Osteoarthritis of the Knee

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Weight bearing joints, specifically the knee, are at risk of developing osteoarthritis after injury, especially in relation to participation of a high impact sport. Results from this study suggest that knee osteoarthritis increases in prevalence an athlete who has sustained traumatic knee injury. Trauma of the knee joint can lead to a series of lesions and damage to the articular cartilage. Damage to the articular cartilage is primarily associated with intraarticular bleeding which leads to (posttraumatic) joint inflammation. Once the joint experiences trauma, chronic remodeling of cartilage and other tissues of the joint initiates and progresses to osteoarthritis in most cases. The most effective forms of evaluation and diagnosis of knee osteoarthritis is physical examination and plain radiography. Prevention and self-management strategies for osteoarthritis should be targeted to athletes with a history of knee injury. Health care professionals should target knee-injured individuals for primary prevention with respect to education, activity modification, and the role of re-establishing neuromuscular function and exercise in surgical decision-making and rehabilitation.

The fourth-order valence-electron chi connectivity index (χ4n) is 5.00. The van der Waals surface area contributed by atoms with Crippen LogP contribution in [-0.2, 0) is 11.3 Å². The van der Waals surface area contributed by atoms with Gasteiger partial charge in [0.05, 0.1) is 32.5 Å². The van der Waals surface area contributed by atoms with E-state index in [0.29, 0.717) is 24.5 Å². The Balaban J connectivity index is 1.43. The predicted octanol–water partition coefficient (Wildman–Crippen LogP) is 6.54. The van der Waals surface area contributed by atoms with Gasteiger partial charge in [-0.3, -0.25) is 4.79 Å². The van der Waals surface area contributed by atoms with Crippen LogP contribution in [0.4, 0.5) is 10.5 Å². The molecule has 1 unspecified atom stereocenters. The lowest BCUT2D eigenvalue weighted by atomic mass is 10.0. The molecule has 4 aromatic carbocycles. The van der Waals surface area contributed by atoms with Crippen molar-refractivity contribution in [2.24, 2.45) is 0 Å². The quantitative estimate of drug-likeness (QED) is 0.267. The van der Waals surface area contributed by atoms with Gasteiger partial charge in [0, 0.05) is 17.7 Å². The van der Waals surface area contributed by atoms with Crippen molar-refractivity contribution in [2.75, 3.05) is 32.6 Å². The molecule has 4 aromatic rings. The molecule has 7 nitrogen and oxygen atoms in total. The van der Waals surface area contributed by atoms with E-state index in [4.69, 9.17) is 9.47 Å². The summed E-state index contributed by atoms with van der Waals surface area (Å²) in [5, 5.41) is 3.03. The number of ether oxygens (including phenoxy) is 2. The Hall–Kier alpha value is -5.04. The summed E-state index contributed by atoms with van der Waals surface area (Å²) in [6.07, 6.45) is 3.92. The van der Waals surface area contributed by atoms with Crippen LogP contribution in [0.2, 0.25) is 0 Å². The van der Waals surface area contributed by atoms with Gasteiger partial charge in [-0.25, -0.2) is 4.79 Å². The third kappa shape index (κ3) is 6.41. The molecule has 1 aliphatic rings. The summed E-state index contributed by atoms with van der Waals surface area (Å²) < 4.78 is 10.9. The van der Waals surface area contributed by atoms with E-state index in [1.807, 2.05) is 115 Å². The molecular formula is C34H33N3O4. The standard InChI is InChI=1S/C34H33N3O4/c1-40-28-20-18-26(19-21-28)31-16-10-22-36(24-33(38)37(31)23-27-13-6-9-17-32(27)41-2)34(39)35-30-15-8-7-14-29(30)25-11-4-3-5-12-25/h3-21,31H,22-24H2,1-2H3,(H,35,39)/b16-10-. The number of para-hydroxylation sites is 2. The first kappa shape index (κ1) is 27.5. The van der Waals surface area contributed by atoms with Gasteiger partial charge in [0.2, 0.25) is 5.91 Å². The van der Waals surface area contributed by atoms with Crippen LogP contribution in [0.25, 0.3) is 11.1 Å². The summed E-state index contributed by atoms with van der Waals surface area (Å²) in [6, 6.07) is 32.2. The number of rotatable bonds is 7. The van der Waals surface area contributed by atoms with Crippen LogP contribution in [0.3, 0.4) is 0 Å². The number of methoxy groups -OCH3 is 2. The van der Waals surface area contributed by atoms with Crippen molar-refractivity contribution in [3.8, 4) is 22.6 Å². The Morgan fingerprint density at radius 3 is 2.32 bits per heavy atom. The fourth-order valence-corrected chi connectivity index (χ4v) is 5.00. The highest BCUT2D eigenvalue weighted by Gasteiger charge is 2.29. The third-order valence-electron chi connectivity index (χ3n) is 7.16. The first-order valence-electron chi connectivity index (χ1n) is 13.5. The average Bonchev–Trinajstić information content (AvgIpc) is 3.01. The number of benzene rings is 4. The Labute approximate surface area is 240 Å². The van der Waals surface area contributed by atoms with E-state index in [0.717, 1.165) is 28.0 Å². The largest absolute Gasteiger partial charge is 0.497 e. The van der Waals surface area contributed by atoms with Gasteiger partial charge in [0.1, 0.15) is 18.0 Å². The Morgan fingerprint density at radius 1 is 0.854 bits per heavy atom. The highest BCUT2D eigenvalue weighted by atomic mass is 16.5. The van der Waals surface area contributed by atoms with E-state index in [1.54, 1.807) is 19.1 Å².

The Development of Knee Osteoarthritis in Athletes
Osteoarthritis, also known as degenerative joint disease, is an endemic condition that affects about 20 million people in the United States alone (Britton, 2009, p.1). Osteoarthritis is the most common type of arthritis and is defined as a gradual process of destruction and degeneration or wearing away of the joint cartilage that typically occurs in the older individual age 50 and over (Lozada, 2014). Although this disease is well known for its association with the natural aging process, it is also prevalent in at...

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